The “devil is in the details,” the old adage goes, and nowhere is this more evident than in drafting legislation. After 75 percent of New Mexico’s voters supported the passage of a constitutional amendment to establish an independent ethics commission last fall, the 2019 Legislature is now mandated to craft those “devilish details” and pass enabling legislation that will set up and empower this commission to begin its work. The 2017 House Joint Resolution that initiated the ballot measure only drew a broad outline of the commission’s appointment process, statutory jurisdiction and powers, and now it’s time to provide the ways and the means for the commission’s functions and funding. This presents an exciting opportunity for New Mexico. Since June of 2018, staff from Common Cause, New Mexico First, the League of Women Voters, NM Ethics Watch, legislators and their staff have been meeting to work through many of these details and to build a blueprint for enabling legislation.

Compliance with ABQ lobbying rules falls way short

One way to cut through the din of constant political noise during an election is to look at the money flowing through the political system. Laws that require campaign and lobbying reports are meant to help the public learn about groups or people attempting to influence election outcomes through donations, or official decisions by spending money on elected officials once they’re in office. Those laws are only worthwhile, though, when they are followed. Take, for example, Albuquerque’s lobbying ordinance. It looks good on paper.

Video: Rep. Jim Dines says subpoena power important for ethics commission

New Mexico is one of the few states that doesn’t have a state ethics commission, and Rep. Jim Dines, R-Bernalillo, hopes to change that. House Joint Resolution 8 proposes an independent ethics commission that oversees complaints concerning state officers and employees, lobbyists, campaigns, and state contractors. Rep. Dines says the subpoena powers contained in the resolution are important. “It gives the commission the ability to obtain records that are out there that would be able to help end the investigation of a potential ethics complaint,” said Rep. Jim Dines. Co-sponsors of the bill include Rep. Jeff Seinborn (D- Doña Ana), Rep Nathan P. Small (D- Doña Ana), and Rep. Bill McCamley (D- Doña Ana).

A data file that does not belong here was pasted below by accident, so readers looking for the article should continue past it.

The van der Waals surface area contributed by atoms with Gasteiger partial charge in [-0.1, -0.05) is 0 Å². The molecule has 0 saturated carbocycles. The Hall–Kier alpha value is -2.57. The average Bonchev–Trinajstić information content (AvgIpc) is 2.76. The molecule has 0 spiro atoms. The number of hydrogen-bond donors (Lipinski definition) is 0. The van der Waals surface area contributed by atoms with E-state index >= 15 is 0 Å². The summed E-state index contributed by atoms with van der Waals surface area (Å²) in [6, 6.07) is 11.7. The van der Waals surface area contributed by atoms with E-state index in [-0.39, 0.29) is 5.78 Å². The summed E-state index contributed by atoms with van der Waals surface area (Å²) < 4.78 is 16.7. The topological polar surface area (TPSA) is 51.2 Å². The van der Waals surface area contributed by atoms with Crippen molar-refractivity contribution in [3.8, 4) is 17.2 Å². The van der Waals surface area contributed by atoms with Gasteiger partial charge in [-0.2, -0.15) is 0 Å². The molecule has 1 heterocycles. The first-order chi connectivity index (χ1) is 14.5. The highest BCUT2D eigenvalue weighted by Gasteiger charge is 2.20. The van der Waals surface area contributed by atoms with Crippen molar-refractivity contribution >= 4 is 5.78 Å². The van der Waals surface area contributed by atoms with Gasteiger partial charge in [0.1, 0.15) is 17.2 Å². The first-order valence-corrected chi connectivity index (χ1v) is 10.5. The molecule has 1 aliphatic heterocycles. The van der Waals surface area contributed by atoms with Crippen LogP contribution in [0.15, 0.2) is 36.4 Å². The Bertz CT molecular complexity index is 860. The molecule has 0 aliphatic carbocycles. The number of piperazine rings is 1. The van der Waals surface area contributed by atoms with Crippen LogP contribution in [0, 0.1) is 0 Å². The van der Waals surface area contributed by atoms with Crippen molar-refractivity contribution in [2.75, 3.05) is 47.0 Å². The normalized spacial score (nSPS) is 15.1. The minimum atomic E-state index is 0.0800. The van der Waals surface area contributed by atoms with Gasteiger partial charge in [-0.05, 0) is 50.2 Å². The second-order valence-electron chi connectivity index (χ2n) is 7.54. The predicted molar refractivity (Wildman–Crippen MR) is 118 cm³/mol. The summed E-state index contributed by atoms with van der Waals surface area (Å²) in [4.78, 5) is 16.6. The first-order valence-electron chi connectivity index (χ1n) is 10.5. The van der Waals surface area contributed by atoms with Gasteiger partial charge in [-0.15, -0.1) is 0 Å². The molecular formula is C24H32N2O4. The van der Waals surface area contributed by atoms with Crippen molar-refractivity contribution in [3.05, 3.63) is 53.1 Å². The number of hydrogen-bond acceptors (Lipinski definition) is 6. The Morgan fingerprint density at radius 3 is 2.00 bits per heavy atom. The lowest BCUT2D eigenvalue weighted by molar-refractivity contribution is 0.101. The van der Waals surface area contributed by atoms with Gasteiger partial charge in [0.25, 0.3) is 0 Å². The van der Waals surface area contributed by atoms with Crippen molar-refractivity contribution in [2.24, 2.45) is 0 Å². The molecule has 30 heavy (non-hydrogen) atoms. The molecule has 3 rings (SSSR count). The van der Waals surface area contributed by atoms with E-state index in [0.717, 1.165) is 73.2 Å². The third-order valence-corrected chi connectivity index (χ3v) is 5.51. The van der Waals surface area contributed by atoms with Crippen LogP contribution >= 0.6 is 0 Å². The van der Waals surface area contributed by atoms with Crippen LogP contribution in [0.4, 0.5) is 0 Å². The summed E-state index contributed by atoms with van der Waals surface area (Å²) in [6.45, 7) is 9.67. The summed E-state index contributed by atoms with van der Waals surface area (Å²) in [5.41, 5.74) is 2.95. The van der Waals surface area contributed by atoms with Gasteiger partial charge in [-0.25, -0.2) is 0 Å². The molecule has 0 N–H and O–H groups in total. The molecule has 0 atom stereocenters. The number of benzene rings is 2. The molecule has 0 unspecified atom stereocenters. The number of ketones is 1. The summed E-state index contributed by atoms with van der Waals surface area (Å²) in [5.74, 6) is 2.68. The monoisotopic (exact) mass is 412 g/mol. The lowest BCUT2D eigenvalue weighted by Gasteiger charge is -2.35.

Follow 2017 legislative session via NMID’s Ethics Tracker

Entering the third week of New Mexico’s 2017 legislative session, several ethics and campaign finance reform bills have cleared their first committee hearings. In the interest of reporting on these subjects in a comprehensive way, we’ve decided to share our internal “ethics tracker” publicly. Ethics and campaign finance are issue areas New Mexico In Depth has reported on for years. This year, two bills that would bring significant change to New Mexico seem to have more traction than in years past:

     Creation of an independent ethics commission, or similar entity.      Passage of an omnibus campaign finance reform bill.